22 Nov 10 Everyday Habits That Are Sucking the Hydration Out of Your Skin
Battling bouts of dry, flaky skin can be frustrating, especially when you don’t know what’s behind it. Here, dermatologists give the low-down on the most common culprits.
Taking long, hot showers
We don’t blame you for wanting to turn up the temperature dial in your shower as hot as you can handle, but this seemingly harmless act of self-pampering will quickly leave you with dry skin. “Excessive exposure to water, especially hot water, can strip the skin of natural oils and disrupt the skin barrier,” explains Joshua Zeichner, MD, director of cosmetic and clinical research in dermatology at Mount Sinai Hospital in New York City. Instead, keep showers short—down to ten minutes or less—and temperatures no higher than 84° F, or the temperature of most heated pools.
Washing with harsh soap
You might think your average bar of soap is good enough to cleanse your skin, but you may be mistaken, especially if it contains harsh detergents and chemicals (who knew a bar of soap could be so intense?). “Traditional bar soaps use harsh cleansing ingredients called surfactants that have an alkaline pH,” explains Dr. Zeichner. “Alkaline products can disrupt the outer skin layer and prevent the skin from protecting itself properly causing dryness and irritation.” A gentle, unscented soap, like Dove or Aveeno, is a much better match for the slightly acidic pH of your skin and will fully cleanse without compromising the integrity of the skin, Dr Zeichner adds.
Exfoliating too often
There’s a reason the directions on your exfoliating face scrub say to use no more than one to two times a week. While exfoliating can be extremely beneficial, especially for dry skin, over exfoliating can lead to microscopic tears that result in inflammation, redness, dryness, and peeling. “The purpose of exfoliating is to remove dead cells from the surface of the skin and enhance radiance by allowing light to reflect off the skin surface,” explains Dr. Zeichner. But when you don’t allow enough time in between exfoliations, the exfoliant removes healthy skin instead of dead skin. Stick to using exfoliating washes once or twice a week at most and reach for brands that contain ingredients like salicylic acid or glycolic acid, like EradiKate Daily Foaming Cleanser. “These ingredients dissolve the connections between skin cells so that the cells gently exfoliate from the skin surface,” Dr. Zeichner says.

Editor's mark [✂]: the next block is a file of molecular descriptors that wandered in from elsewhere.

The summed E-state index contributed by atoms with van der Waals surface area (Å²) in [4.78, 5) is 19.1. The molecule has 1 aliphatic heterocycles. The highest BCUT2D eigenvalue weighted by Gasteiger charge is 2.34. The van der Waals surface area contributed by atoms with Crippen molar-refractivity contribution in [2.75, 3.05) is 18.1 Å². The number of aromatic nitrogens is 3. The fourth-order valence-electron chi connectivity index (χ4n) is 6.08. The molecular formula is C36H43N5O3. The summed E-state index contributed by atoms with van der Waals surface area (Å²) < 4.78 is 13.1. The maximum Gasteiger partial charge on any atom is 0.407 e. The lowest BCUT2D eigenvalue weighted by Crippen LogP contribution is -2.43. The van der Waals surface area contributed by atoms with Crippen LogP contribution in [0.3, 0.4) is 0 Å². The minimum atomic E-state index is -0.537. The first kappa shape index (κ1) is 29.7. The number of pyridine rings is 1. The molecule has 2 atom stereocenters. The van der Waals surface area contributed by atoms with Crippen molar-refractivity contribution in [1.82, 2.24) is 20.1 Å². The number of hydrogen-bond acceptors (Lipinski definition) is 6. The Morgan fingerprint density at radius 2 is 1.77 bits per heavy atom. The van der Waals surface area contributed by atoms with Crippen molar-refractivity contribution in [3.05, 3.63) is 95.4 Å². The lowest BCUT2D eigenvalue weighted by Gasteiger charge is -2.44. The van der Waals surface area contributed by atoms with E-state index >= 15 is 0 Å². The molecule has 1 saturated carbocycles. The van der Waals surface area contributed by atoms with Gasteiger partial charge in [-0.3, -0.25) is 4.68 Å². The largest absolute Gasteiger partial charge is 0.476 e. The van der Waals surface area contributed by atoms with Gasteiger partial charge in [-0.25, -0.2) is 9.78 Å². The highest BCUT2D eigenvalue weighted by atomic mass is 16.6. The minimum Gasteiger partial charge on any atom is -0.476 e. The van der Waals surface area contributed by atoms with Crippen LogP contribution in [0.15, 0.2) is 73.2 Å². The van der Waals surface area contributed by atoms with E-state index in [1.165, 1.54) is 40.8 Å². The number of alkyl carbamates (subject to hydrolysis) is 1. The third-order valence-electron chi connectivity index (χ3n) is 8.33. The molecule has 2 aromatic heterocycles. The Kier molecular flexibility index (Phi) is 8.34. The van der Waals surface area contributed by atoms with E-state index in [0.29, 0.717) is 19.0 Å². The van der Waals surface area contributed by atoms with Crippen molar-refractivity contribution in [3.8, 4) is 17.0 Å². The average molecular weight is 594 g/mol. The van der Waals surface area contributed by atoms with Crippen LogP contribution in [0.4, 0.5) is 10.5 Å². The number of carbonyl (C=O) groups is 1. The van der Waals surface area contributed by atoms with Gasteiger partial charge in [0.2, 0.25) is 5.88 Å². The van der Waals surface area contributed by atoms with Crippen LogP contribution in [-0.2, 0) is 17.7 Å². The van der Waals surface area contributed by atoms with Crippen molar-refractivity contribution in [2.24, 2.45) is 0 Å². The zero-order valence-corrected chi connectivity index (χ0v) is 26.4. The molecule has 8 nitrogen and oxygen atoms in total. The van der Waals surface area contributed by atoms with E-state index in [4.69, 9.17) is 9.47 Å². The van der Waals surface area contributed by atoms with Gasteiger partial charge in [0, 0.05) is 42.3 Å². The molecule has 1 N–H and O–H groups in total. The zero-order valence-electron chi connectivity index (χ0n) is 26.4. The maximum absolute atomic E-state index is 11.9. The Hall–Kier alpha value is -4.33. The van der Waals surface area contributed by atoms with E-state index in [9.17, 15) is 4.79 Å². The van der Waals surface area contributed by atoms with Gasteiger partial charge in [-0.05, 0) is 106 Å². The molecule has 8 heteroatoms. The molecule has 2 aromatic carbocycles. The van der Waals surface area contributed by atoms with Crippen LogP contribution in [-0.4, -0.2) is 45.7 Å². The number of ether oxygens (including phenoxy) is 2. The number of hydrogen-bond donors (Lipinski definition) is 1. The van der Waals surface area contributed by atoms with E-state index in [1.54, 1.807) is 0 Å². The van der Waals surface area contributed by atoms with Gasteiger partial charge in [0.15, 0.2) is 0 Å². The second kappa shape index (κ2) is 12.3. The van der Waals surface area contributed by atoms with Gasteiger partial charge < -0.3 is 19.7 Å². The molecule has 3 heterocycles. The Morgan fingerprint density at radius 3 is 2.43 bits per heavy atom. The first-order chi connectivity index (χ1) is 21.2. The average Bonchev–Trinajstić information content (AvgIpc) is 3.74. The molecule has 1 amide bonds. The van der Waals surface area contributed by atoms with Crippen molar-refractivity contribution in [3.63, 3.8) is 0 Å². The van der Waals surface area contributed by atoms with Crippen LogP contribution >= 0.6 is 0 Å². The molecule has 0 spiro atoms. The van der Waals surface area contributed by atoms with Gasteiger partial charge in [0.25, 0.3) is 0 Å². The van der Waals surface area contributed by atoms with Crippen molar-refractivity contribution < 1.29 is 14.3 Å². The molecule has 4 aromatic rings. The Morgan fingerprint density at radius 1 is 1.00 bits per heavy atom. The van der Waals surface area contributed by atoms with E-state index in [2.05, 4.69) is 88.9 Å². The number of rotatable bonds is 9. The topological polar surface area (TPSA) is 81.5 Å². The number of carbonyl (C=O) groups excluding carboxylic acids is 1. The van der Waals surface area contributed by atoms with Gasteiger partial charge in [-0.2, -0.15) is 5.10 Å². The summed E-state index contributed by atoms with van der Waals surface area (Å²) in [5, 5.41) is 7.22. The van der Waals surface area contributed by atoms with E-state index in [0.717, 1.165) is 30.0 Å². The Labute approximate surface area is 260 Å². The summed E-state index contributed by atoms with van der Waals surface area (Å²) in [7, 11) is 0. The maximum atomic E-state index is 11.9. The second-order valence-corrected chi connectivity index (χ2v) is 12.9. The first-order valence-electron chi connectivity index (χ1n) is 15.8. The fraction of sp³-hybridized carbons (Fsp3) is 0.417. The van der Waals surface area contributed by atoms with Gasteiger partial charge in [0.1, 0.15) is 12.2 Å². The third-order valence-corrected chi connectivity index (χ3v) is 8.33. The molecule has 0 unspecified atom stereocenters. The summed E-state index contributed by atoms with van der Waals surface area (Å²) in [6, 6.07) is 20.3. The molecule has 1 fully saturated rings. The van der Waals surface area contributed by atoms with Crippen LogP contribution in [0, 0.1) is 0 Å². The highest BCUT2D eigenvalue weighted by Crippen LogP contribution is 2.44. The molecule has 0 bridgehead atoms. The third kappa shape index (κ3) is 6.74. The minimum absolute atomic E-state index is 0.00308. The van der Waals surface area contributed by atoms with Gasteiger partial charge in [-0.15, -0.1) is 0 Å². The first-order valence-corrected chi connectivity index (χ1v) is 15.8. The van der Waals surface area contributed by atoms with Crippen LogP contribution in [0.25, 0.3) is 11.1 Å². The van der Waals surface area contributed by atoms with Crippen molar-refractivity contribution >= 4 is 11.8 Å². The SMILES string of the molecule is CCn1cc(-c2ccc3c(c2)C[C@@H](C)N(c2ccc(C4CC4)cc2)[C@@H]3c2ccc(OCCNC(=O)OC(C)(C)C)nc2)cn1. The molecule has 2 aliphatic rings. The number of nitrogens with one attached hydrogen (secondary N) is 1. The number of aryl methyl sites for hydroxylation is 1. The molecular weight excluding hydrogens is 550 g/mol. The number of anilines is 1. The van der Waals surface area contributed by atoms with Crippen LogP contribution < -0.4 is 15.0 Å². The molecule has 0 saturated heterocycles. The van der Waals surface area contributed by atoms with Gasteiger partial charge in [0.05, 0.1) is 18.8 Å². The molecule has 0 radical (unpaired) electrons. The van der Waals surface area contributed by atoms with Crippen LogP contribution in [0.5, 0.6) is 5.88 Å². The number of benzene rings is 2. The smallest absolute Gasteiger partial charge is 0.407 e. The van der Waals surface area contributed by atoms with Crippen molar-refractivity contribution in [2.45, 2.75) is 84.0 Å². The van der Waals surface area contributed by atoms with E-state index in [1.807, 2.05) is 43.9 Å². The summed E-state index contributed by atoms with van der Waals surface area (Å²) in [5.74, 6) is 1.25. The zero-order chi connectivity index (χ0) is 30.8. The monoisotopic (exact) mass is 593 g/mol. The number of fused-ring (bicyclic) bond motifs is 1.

Using the wrong moisturizer
If your skin is usually on the drier side, you make think slathering on a moisturizing lotion is the answer, but in fact, you should stay away from them, especially ones that contain fragrance. These can make your skin more irritated. “Lotions are water-based with low oil content, so they are not well-absorbed by the skin and quickly evaporates, which can dry your skin out even more,” explains Jerome Garden, MD, director of the Physicians Laser and Dermatology Institute in Chicago. For really dry skin, he recommends creams like Cerave or Cetaphil, or ointments such as Aquaphor or Vaseline. “These create a layer of oil that helps lock in the natural moisture of your skin.” For best use, apply your cream or ointment directly after showering—just pat your skin dry first to make sure that the cream soaks in properly.
Not drinking enough H2O
You’ve probably heard the 8×8 rule, which states you should drink eight 8-ounce glasses of water a day minimum. This is a good rule to follow, especially since your body’s lack of hydration affects your skin too. “Not drinking enough water can show up on your skin, causing it to become fatigued and less plump,” says Dr. Garden. “Try to increase your water intake on a daily basis and see if that helps your skin to glow.”